Legal Column – Review of Administrative Action

A 3-judge bench of the Supreme Court consisting of Justices Arun Mishra, M.R. Shah and Justice B.R.Gavai, has in the judgment of the case – Municipal Council, Neemuch v. Mahadeo Real Estate & Others, delivered on September 17, 2019, ruled that scope of judicial review of an administrative action is very limited.

In a 21-page well researched detailed judgment authored by Justice Bhushan Gavai, the Court has pointed out that unless the Court comes to a conclusion, that the decision-maker has not understood the law correctly that regulates his decision-making power or when it is found that the decision of the decision – maker is vitiated by irrationality and that too on the principle of “Wednesbury unreasonableness” or unless it is found that there has been a procedural impropriety in the decision-making process, it would not be permissible by the High Court to interfere in the decision-making process.

It is also equally well settled, that it is not permissible for the Court to examine the validity of the decision but this Court can examine only the correctness of the decision-making process.

Also Read – Legal Column – Competency Of Child Witness

It could be thus seen that interference by the High Court would be warranted only when the decision impugned is vitiated by an apparent error of law, that is, when the error is apparent on the face of record and is self-evident. The HC would be empowered to exercise the powers when it finds that the decision impugned is so arbitrary and capricious that no reasonable person would have ever arrived at.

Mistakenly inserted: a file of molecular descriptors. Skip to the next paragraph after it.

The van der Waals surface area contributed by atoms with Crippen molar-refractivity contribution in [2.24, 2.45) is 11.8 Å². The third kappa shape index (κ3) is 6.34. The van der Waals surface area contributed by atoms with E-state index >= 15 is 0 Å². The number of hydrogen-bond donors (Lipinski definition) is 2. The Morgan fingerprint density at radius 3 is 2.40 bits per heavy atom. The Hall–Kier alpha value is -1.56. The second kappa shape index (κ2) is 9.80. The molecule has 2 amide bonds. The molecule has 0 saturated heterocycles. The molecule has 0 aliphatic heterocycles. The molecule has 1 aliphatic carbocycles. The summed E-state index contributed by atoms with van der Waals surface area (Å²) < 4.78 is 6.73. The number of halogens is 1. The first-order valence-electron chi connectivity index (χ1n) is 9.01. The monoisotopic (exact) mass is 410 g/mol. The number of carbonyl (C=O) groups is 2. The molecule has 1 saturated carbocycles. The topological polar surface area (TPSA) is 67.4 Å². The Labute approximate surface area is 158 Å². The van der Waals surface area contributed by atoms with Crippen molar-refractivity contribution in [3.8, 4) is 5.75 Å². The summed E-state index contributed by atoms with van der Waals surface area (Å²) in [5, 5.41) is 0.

It has been reiterated that the test is not what the Court considers reasonable or unreasonable but a decision which a court thinks that no reasonable person could have taken. Not only this, but such a decision must have led to manifest injustice. 

According to the Court, on examining the facts of this case in the light of these principles, undisputedly, in this case, before inviting the bids, prior approval of the State Govt. as is required under section 109 of the Madhya Pradesh Municipality Act, 1961, was not taken. 

The division bench of the Madhya Pradesh HC by only referring to the communication of December 21, 2009, came to the conclusion that the sanction contemplated under section 109 of the Act was granted by the state Govt. However, the division bench had totally ignored the subsequent correspondence between the State Govt. and the Commissioner. 

Perusal of the subsequent communication reveals that the Commissioner had pointed out the infirmities in the proposal of the Municipal Council and advised the State Govt. to reject the said proposal with a direction to the Municipal Council to invite fresh tenders for allotment of 163176 sq. feet land on 30 years’ lease. On the objection of the Commissioner, the State Govt. re-examined and reconsidered the issue and authorized the commissioner to exercise powers under section 109 of the said Act  to take appropriate decision, including rejecting the proposal and directing the process of re-tendering.